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post #6 of 7 Old 10-23-2010, 01:19 AM
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I have a horse that had a terrible time with his leads, but I put down a ground pole and ask for the canter over it and he gets it every time, now he rarely (I would have said never until yesterday) needs the ground pole.

I am concerned about your point 1), why is it so hard to tell his lead?

And point 2) I have always been taught to pull a horses head in when asking for a canter and the correct lead as they have to bend the direction you are going.
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post #7 of 7 Old 10-23-2010, 04:20 AM Thread Starter
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Thanks for all the advice everyone.

Citrus, we haven't quite progressed to a groundpole. Been doing it over a jump or a drop pole. How did you progress from a ground pole to eventually no pole?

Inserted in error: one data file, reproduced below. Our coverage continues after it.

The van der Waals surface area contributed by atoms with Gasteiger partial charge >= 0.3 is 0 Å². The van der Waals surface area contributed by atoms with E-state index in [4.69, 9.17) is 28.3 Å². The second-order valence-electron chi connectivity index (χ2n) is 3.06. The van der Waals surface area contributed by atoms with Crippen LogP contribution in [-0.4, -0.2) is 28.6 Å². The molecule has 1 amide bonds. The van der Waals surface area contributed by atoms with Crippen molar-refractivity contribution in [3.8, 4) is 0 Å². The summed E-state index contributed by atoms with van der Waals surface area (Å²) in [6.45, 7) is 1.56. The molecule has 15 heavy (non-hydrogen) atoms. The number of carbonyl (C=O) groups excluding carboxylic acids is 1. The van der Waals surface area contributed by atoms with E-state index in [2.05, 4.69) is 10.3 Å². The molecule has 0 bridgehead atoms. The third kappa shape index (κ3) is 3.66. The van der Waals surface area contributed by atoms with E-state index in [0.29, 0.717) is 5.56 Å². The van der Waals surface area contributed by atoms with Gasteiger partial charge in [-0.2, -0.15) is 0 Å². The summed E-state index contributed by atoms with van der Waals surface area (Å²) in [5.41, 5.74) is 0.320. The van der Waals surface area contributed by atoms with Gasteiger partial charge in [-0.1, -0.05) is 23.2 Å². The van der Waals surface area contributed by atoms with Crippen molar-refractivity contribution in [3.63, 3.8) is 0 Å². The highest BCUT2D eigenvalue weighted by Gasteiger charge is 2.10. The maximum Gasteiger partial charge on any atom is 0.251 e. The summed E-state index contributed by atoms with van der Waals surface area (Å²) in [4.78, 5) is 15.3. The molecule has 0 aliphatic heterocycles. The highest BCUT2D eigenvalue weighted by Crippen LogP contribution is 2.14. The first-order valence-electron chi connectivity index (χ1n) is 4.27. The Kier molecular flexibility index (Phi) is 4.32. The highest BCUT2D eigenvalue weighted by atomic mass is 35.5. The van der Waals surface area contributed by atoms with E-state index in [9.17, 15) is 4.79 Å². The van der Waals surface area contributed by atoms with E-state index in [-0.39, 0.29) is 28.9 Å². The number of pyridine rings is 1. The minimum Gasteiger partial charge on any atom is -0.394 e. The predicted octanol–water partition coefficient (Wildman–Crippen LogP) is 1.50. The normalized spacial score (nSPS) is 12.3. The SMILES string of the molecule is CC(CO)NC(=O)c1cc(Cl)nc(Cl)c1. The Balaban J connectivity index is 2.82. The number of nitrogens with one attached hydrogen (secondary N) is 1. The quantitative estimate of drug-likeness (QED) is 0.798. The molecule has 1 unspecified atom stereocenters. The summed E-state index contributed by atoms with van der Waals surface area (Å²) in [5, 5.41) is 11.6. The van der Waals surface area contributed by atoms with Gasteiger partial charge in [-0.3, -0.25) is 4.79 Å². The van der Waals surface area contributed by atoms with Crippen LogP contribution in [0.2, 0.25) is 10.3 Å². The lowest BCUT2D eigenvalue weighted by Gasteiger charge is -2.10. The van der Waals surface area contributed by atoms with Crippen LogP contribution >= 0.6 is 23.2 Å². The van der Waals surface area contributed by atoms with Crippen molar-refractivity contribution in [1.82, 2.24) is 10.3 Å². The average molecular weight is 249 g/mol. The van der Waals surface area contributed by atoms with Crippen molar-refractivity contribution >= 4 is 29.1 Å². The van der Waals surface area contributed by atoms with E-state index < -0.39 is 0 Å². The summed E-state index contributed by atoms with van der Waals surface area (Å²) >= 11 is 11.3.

AlexS, the way in which he built and his action makes it very difficult to tell, it's typical of his breed I'm afraid. And he's developed a very balanced counter-canter on the left rein due to the fact he is so used to cantering on the wrong leg on it so it's not even like he is extremely more. I'm not even sure if there is a way around this problem which is extremely frustrating.

Yes, that is the correct aid for asking for canter. However, this has not worked for Dougal at all, so we've tried a different tactic [under insctructor's supervision] which has been a little more successful. Stupidly, I can not rememeber the exact explanation for why it helps but it goes along the line of closing up the outside shoulder and forcing him to strike off on the correct lead. It's not pretty, it's not correct, but this pony has absolutely no idea that he is meant to strike off on the left lead on his left rein, this was a method used just to help him learn that left is left. You can sit and give the perfect aids to left canter as many times as you want but he won't pick it up.
It doesn't help that he's a bit sneaky and picks it up behind but fails to in front and just swaps.

rn84, I haven't really considered that due to the fact he picks it up going over jumps a lot and will canter around the field on his left. But I suppose it's something to think about.

Last edited by Smarby; 10-23-2010 at 04:23 AM.